The Annual Report Card is based on the results of more than 54,000 ratings by patients who completed a patient satisfaction online survey to review their doctors at DrScore.com during 2010. This year’s Report Card also showed that while the average rating for all physicians decreased slightly from 2009 to 2010, (7.4 to 7.1), it increased for those physicians with 20 or more ratings — from 8.9 to 9.1.

“Doctors who have a higher number of ratings are getting more representative scores, and they are probably more attuned to patient satisfaction,” Dr. Feldman said. “Instead of having one patient who may be frustrated or angry go fill out survey, these doctors are most likely asking all of their patients provide feedback. That means the happy patients are being heard, too — not just the ones who have a problem.

“We hope that doctors will see these scientifically verifiable results and start proactively asking their patients to go online and complete a patient satisfaction survey,” Dr. Feldman continued. “Doctors are doing great work, and the majority of patients are happy — it’s information that often gets lost in the news cycle.”

By asking patients to rate them, doctors are also providing better information for consumers/patients, so they can make more informed choices. “Obtaining more physician ratings is better for doctors and better for patients,” Dr. Feldman said. “It’s a win-win.”

As in years past, the Report Card found that wait time was an important indicator of patient satisfaction. Interestingly, this year’s survey found that seniors (65+) have become less tolerant of long waits. When they had to wait an hour or more for the doctor vs. 15 minutes or less, they experienced a 37 percent drop (compared to 2009’s 27 percent drop) in their average satisfaction rating.

“In 2009, the data showed that younger patients placed a greater emphasis on waiting time with regards to being satisfied with their doctor visit, while those over 65 were more forgiving,” Dr. Feldman said. “However, that gap has closed. This year, the 37 percent drop for patients 65 and over was extremely close to the 40 percent drop for patients 34 and under.”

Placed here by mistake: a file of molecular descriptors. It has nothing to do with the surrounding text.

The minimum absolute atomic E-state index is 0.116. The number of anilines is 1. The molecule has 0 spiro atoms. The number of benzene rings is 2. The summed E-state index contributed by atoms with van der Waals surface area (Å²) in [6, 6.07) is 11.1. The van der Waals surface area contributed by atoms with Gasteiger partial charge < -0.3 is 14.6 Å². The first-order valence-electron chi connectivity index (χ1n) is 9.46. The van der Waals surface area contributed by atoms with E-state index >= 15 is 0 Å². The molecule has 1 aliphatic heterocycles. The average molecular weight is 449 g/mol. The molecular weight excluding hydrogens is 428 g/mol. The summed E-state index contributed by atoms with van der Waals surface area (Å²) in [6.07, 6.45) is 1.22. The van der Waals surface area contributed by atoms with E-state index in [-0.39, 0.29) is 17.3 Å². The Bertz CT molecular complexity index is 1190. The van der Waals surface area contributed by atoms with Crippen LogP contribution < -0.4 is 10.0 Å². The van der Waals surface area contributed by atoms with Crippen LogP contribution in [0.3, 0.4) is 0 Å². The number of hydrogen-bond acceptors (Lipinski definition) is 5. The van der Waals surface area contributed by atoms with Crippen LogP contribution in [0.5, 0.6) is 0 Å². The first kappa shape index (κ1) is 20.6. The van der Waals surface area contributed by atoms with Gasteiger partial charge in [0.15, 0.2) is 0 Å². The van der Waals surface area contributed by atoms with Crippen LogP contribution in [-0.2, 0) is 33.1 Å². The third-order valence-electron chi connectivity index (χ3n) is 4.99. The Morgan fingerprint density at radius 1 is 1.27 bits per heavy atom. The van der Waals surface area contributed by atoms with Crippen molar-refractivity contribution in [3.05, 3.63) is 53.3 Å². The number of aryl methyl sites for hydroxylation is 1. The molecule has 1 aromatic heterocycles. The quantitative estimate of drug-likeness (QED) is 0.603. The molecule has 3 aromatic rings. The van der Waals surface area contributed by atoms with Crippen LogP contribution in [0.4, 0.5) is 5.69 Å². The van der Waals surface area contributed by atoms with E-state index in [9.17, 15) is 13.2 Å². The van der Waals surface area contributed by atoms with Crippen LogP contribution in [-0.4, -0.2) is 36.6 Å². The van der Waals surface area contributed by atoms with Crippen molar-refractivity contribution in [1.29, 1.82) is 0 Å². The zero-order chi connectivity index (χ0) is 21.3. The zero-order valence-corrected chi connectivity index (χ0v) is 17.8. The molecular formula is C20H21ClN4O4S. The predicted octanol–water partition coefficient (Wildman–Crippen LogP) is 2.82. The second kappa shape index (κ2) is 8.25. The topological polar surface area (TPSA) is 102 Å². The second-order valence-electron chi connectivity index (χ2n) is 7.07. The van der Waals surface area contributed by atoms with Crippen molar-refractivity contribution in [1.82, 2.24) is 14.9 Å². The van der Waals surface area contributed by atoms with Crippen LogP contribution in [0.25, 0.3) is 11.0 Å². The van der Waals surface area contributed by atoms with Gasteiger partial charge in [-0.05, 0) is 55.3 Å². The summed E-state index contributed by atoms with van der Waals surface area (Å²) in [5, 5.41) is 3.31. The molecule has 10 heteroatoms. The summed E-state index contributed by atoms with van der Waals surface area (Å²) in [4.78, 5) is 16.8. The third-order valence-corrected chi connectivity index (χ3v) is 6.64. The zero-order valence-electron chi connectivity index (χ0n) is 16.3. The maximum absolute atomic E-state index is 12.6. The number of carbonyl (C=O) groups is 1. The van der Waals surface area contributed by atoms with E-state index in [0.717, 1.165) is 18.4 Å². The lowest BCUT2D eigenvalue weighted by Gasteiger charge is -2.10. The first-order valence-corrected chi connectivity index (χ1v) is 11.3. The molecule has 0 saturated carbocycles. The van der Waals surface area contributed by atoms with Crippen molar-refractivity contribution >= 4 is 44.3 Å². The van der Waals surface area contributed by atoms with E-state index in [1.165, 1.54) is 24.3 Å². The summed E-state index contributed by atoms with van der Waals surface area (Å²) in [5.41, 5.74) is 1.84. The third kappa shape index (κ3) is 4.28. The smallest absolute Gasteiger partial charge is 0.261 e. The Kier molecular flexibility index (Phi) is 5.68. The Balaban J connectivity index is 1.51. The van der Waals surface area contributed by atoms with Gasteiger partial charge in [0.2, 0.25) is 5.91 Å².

For 2010, researchers at DrScore.com also evaluated differences in patient satisfaction between men and women, but found the data surprisingly comparable. The only slight differences were how men and women weighted certain aspects of care. In general, men tended to rank treatment success and treatment follow-up as more important relative to other aspects, while women ranked thoroughness and friendliness higher.

According to DrScore data, there are two issues that can destroy patient satisfaction: long waits to see the doctor or a visit with the doctor that is too short. “If the doctor is running late and keeps the patient waiting, he or she should explain the reasons for the delay and take plenty of time with that patient so the patient knows the doctor cares,” Dr. Feldman said. “In addition, it’s important that doctors provide a way for patients to give feedback.”

Dr. Feldman suggested several ways doctors could increase their patient feedback:

  • At the end of the office visit, ask patients if they have any questions or would like to provide any feedback about the physician, staff or office.
  • Give patients a card asking for their feedback and directing them to an online doctor review site such as www.drscore.com.
  • Provide a link to an online doctor review site such as http://www.drscore.com on the home page of the practice’s website with an invitation to “Give Us Feedback!”

“At DrScore, we believe that to provide the best care possible, physicians need patient feedback via balanced, validated, online patient surveys,” Dr.Feldman said. “Great medical care is about more than just providing the right diagnosis and the right treatment, and doctors need patient feedback to actively improve their quality of care.”